Whenever I’m asked, I recommend checking luggage when flying, especially flying on longer trips that require suitcases that just barely/don’t really qualify as “carry-on sized.” Travelers with pain often cannot lug their luggage across airports comfortably, or easily, or (in my case) at all. My choice is check a suitcase or buy all new stuff every place I go.
“But But But,” checked-bag detractors shriek, “What if my bag GETS LOST???”
Contrary to popular belief, there is no grand conspiracy amongst the airlines to steal their customers’ suitcases and sell off their priceless piles of dirty socks, used toothbrushes, and sweaty-at-the-armpits souvenir T-shirts. Really truly for sure, the airline wants to get all that back to you as quickly as they can.
Yes, there is some incompetence involved on their side on occasion. There’s also a set of logistical challenges that sometimes just can’t be overcome. Here’s how to beat the part of the system that you’ve got some minor control over:
1. Get to the airport 90 minutes ahead of time for domestic flights, and 2 1/2 hours ahead for international flights
2. Fly nonstop whenever you can. Failing that, go with the smallest number of connections possible.
3. If you must connect, schedule long connections. 2+ hours is best for mid-sized airports and domestic destinations. 3+ hours for major airports OR intercontinental flights & 4+ hours for both. Yup, you’ll be bored. But you’ll probably have your stuff at your destination later. Your choice.
4. Realize that often your suitcase is not irretrievably lost–it’s probably delayed because it missed a connection and it will be on the very next flight by that airline to your destination.
I used to hate getting to the airport early/having long connections–it’s boring and it’s uncomfortable. Now that I know how to travel better, and I’ve become One with the ways of airlines, I’ve basically gotten over it. I bring things along that make the airport waits less miserable. And I repeat my Airport Mantra over and over in my head: better bored than panicked.
Now, just for fun, here’s WHY you can cope with the boredom in transit, or you can cope without your bag after transit:
When you check your bag onto a modern airline, it’s given a bar code and its very own tracking number in the airline’s computer system. The agent also tags your bag with that big sticker with your destination airport’s code in big, easily visible letters. If there’s anything special about your bag, it may get additional stickers. The airline uses all of these things to track your bag, doing their very level best to get it to your destination intact and on time.
While you make your way through security, your bag goes through something similar. It exits the passenger-visible portion of the airport and goes through checked-bag security. That may be just an x-ray, or your bag may be opened by security agents who rifle through your underwear looking for contraband. Once declared “safe,” your bag gets loaded onto a big cart with a couple hundred other bags. That cart then gets driven out onto the tarmac, where it’s loaded onto your plane (most of the time).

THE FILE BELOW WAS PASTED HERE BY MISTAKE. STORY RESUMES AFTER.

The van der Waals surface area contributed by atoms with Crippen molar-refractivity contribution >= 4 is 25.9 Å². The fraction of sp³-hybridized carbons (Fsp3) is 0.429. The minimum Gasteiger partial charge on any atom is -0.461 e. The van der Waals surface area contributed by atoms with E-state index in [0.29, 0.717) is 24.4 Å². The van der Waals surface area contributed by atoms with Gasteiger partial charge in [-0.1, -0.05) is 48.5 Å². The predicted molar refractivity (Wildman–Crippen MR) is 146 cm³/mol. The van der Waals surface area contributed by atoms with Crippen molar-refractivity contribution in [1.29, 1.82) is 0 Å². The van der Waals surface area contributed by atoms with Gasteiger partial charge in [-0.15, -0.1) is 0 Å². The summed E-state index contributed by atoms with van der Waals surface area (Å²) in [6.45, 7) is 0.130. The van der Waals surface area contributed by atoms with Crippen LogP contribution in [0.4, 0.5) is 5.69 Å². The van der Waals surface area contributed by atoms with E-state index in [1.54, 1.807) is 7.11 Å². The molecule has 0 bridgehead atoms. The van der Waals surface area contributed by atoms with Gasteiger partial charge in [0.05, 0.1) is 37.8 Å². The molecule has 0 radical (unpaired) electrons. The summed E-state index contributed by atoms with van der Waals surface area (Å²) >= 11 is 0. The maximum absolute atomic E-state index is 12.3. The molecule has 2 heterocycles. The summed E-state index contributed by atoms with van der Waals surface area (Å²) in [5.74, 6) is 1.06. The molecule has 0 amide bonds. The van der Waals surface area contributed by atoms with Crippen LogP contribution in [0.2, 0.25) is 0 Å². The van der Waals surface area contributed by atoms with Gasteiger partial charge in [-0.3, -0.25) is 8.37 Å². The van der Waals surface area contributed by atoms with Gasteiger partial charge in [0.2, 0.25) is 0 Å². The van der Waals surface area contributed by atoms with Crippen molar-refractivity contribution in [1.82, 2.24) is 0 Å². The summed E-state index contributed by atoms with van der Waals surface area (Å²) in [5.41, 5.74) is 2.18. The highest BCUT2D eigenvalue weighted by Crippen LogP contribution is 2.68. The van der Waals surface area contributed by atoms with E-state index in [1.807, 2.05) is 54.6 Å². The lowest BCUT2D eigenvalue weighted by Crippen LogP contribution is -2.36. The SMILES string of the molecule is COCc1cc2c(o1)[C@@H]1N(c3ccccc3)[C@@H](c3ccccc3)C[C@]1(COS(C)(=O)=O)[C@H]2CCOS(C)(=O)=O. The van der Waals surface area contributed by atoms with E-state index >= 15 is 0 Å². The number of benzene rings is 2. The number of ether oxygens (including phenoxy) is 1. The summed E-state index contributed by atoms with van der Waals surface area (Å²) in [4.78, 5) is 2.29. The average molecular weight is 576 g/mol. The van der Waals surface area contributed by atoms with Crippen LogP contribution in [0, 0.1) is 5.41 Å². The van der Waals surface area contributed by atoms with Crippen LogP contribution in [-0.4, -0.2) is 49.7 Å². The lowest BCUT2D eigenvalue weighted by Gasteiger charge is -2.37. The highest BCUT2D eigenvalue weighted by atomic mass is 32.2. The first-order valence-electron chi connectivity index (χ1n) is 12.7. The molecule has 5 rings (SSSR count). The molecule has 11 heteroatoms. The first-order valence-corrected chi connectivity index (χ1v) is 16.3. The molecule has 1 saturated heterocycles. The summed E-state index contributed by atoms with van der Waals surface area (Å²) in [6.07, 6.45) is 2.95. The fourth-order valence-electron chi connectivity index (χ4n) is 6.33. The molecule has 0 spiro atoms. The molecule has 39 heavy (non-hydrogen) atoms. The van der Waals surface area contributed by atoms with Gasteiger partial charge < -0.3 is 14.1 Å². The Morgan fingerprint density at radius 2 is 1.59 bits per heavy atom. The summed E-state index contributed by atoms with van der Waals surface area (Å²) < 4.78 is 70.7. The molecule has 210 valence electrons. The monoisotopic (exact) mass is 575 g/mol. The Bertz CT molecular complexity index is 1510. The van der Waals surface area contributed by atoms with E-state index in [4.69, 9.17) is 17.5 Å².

All this takes time. That’s part of why you’ve got to arrive at the airport early–if you get there half an hour before your flight departs and you check a bag, it’s likely that the cart with most of the luggage for your flight has already left the baggage area. Which means that your bag may not make it onto the flight with you.
Every connection you make increases the chances that your suitcase will be misplaced in transit. When you change planes, your bag has to change planes too. At the gate, your bag must be found inside the cargo hold, routed to its next destination, unloaded, transported to the next plane, and reloaded. The bigger and more complex the airport, the longer all this takes. At a major international airport, your bag may need to travel more than a mile from one plane to the next.
The shorter your connection, the less likely it is that your bag will have enough time to get into the hold of your connecting flight before they have to secure the cargo doors. And of course, the shorter your connection, the more likely it is that one flight being late will completely screw up luggage transfer. There’s no Baggage Fairy out there who magically zaps your suitcase from your late-arriving first flight to your on-time-departing second flight in the 22 minutes between the one plane landing and the next one taking off.
Multiple connections raise your chances of luggage failure even more. Not only can your bag be left lonely and lost on the tarmac of one airport (no not literally!), now there may be no direct way to get that suitcase to you at your final destination.
The airlines do the best they can to get luggage that’s been the victim of late flights and too-short connections back to its owner ASAP. Usually, the bag goes on the very next flight out to your destination, and you receive it anywhere from an hour to a couple of days late. But not always–horror stories have bags following their owners all the way around the world, always about a week behind.
Which is why certain key items always need to go into the carry-on–medication, money, ID, computer, phone, undies, socks, toothbrush, toothpaste, and a hairbrush. I also keep enough money and enough mental flexibility on hand to be ready to buy a couple of articles of clothing, just in case it takes my suitcase is more than 24 hours to catch up with me. Worst case–I have to buy new stuff to use while I’m on travel, then either ship it home or abandon it. Which is what I would have needed to do *for sure* if I hadn’t checked my bag in the first place.